The crowded and overloaded bark might have been compared to the vessel of human life, which floats at all times subject to the thousand accidents of a delicate and complicated machinery: the lake, so smooth and alluring in its present tranquillity, but so capable of lashing its iron-bound coasts with fury, to a treacherous world, whose smile is almost always as dangerous as its frown; and, to complete the picture, the idle, laughing, thoughtless, and yet inflammable group that surrounded the buffoon, to the unaccountable medley of human sympathies, of sudden and fierce passions, of fun and frolic, so inexplicably mingled with the grossest egotism that enters into the heart of man: in a word, to so much that is beautiful and divine, with so much that would seem to be derived directly from the demons, a compound which composes this mysterious and dread state of being, and which we are taught, by reason and revelation, is only a preparation for another still more incomprehensible and wonderful.
“How like a fawning publican he looks!”
The change of the juggler’s scene of action left the party in the stern of the barge, in quiet possession of their portion of the vessel. Baptiste and his boatmen still slept among the boxes; Maso continued to pace his elevated platform above their heads; and the meek-looking stranger, whose entrance into the barge had drawn so many witticisms from Pippo, sate a little apart, silent, furtively observant, and retiring, in the identical spot he had occupied throughout the day. With these exceptions, the whole of the rest of the travellers were crowding around the person of the mountebank. Perhaps we have not done well, however, in classing either of the two just named with the more common herd, for there were strong points of difference to distinguish both from most of their companions.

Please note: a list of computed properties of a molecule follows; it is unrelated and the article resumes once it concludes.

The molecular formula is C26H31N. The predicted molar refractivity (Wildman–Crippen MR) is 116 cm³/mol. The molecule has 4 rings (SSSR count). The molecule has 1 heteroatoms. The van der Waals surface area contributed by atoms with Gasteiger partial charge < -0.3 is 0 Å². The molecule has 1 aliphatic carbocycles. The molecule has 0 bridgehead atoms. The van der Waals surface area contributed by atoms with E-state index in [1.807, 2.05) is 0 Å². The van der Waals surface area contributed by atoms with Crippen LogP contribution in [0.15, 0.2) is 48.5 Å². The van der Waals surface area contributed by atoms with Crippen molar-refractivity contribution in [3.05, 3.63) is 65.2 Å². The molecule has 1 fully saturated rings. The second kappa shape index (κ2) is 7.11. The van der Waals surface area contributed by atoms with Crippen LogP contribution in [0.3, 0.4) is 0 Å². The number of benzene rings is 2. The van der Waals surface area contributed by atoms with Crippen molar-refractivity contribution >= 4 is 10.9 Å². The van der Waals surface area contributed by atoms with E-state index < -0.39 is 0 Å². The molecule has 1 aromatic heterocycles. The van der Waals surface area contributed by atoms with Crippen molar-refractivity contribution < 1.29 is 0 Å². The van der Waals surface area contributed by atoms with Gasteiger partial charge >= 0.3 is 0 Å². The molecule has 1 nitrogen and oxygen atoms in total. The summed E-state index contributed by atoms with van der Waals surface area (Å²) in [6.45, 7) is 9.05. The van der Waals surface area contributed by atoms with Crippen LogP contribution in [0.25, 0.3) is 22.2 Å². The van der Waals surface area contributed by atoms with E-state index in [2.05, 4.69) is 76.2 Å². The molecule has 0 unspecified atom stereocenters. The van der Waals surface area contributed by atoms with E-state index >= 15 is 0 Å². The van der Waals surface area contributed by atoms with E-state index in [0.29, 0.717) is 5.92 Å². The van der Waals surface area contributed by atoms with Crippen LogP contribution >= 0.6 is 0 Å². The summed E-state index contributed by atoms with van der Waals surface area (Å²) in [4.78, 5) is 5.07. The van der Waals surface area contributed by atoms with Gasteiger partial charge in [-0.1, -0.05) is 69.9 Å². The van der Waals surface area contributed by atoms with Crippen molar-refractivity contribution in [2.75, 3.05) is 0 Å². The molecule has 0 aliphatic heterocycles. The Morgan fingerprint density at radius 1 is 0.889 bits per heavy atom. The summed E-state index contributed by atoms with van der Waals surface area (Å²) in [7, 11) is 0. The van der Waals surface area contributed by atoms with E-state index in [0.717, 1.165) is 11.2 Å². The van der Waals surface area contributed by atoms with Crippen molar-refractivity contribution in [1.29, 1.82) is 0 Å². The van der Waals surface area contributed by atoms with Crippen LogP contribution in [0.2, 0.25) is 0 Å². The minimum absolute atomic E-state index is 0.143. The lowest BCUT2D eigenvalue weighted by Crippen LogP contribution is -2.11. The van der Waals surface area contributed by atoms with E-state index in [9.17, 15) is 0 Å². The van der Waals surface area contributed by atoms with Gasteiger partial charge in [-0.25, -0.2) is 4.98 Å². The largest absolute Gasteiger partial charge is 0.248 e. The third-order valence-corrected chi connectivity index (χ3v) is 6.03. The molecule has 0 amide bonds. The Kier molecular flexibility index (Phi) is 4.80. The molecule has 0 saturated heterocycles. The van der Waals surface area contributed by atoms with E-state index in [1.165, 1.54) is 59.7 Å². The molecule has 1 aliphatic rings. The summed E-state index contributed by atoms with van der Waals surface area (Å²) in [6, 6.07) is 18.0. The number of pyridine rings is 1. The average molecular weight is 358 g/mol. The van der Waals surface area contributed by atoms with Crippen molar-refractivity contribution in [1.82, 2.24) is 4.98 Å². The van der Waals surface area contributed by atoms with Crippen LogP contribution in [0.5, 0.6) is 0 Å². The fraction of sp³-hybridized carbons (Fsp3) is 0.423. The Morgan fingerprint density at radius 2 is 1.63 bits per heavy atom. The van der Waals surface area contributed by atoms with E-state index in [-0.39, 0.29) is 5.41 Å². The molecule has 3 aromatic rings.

The exterior and the personal appointments of the unknown traveller, who had shrunk so sensitively before the hits of the Neapolitan, was greatly superior to those of any other in the bark beneath the degree of the gentle, not even excepting those of the warm peasant Nicklaus Wagner, the owner of so large a portion of the freight. There was a decency of air that commanded more respect than it was then usual to yield to the nameless, a quietness of demeanor that denoted reflection and the habit of self-study and self-correction, together with a deference to others that was well adapted to gain friends. In the midst of the noisy, clamorous merriment of all around him, his restrained and rebuked manner had won upon the favor of the more privileged, who had unavoidably noticed the difference, and had prepared the way to a more frank communication between the party of the noble, and one who, if not their equal in the usual points of worldly distinction, was greatly superior to those among whom he had been accidentally cast by the chances of his journey.